Cuba’s second city Santiago de Cuba lies far from Havana and is known for both its music and rebellious streak. Rocío and I visited Santiago twice in December 2016, firstly for Fidel Castro’s memorial rally and funeral and later, returning from Baracoa. While based in Santiago we had an epic day trip to La Gran Piedra I blogged about here.
Moncada Barracks and the 26th of July Revolutionary Movement
On 26 July 1953 Fidel Castro led an unsuccessful armed attack on Santiago de Cuba’s Moncada army barracks. This is regarded as the start of the Cuban Revolution and the official revolutionary movement is named 26 de Julio (26th of July) after this date. The former barracks was converted to a school although some of the battle’s bullet holes remain.
Nearby is the 26 de Julio Historic Museum open to the public except on Monday, the day we went. The zone encompassing the former barracks is called the 26 de Julio Área Monumental (26th of July Monumental Area).
Fidel Castro Tributes
Céspedes Park (Parque Céspedes)
Céspedes Park is Santiago de Cuba’s central square. When we arrived the park had a pictorial display paying tribute to Fidel Castro accompanied by propaganda broadcast from loudspeakers:
One evening an orchestra gave a free concert in the square. On another, Rocío recorded buskers playing music for her. The percussion instrument played is a güiro, made from a gourd:
Santa Ifigenia Cemetery
Santiago’s main cemetery hosts tombs of many notable people including Fidel Castro, independence hero José Martí and musician Compay Segundo of Buena Vista Social Club fame, part of the city’s great musical and cultural heritage.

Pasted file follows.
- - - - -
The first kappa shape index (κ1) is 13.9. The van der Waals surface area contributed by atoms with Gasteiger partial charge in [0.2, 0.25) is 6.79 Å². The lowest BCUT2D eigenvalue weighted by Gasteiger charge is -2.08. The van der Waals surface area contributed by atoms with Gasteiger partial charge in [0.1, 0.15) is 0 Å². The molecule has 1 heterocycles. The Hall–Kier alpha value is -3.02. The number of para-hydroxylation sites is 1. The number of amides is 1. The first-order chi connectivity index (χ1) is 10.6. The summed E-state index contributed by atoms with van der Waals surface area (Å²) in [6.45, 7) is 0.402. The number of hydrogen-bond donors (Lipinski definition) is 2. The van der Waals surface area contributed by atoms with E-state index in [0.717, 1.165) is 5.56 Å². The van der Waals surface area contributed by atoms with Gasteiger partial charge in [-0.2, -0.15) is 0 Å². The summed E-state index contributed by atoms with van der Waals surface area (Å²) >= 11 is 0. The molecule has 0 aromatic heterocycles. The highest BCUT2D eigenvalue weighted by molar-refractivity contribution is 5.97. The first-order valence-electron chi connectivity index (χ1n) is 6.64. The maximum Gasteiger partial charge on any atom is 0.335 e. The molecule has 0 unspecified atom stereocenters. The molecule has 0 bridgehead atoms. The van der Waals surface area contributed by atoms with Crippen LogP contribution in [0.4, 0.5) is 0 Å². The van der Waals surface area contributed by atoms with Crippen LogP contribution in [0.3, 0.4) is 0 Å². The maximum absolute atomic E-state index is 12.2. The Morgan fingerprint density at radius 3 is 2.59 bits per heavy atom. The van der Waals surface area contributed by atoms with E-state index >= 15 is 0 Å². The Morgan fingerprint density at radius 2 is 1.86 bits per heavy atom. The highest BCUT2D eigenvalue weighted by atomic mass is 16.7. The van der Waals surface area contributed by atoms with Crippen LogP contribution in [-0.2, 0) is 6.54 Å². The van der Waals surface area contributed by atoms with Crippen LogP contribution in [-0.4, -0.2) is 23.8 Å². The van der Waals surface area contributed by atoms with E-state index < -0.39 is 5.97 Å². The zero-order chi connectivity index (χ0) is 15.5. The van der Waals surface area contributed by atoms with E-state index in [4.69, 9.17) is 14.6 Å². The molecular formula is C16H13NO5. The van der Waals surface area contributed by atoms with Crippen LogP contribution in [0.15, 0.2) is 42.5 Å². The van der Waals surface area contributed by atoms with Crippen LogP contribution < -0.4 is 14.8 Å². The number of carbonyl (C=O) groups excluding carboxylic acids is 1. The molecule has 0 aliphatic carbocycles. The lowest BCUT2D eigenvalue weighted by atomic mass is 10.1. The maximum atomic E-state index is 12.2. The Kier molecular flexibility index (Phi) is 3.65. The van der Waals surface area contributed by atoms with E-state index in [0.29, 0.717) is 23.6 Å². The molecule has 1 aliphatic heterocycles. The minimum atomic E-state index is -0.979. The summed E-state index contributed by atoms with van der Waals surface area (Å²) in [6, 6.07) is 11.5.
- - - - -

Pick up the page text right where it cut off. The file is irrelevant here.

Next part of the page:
Santiago de Cuba Food and Accommodation
With Cuba in modern times allowing private restaurants and hosted accommodation, Santiago has multiple eating and sleeping options targeting foreigners. Here also I ate and enjoyed tropical fruit sapote for the first time (see this post’s feature image).
One evening we ate delicious seafood at one of restaurant Casa Micaela’s individually decorated dining tables.
We often frequented restaurant Company Gallo. Most dishes were delicious although once the same lamb dish was great one night and not so good the next.
Cuba’s best value and friendliest accommodation option is casa particular (private house). Licensed individuals can host foreigners (or Cubans, not both) in their houses. They usually also provide decent breakfasts for extra, an option that should be taken in Cuba.
Our return Santiago room was in the backyard separate from the main house. It also had a lovely outdoor breakfast setting.
Fern Garden (Jardín de los Helechos)
A Santiago highlight for both of us was Jardín de los Helechos, a garden containing hundreds of species of plants, especially ferns, bromeliads and orchids. Located on the road to El Caney, we caught a passenger truck there.
Other Santiago Highlights
Other places of note in Santiago include the Fidel Castro Memorial Rally host Revolution Plaza (Plaza de la Revolución Antonio Maceo), the Museo de Ambiente Histórico Cubano in Cuba’s oldest currently standing house and the world heritage listed Castillo de San Pedro de la Roca. The latter is a fortress on the coast that we did not get around to visiting.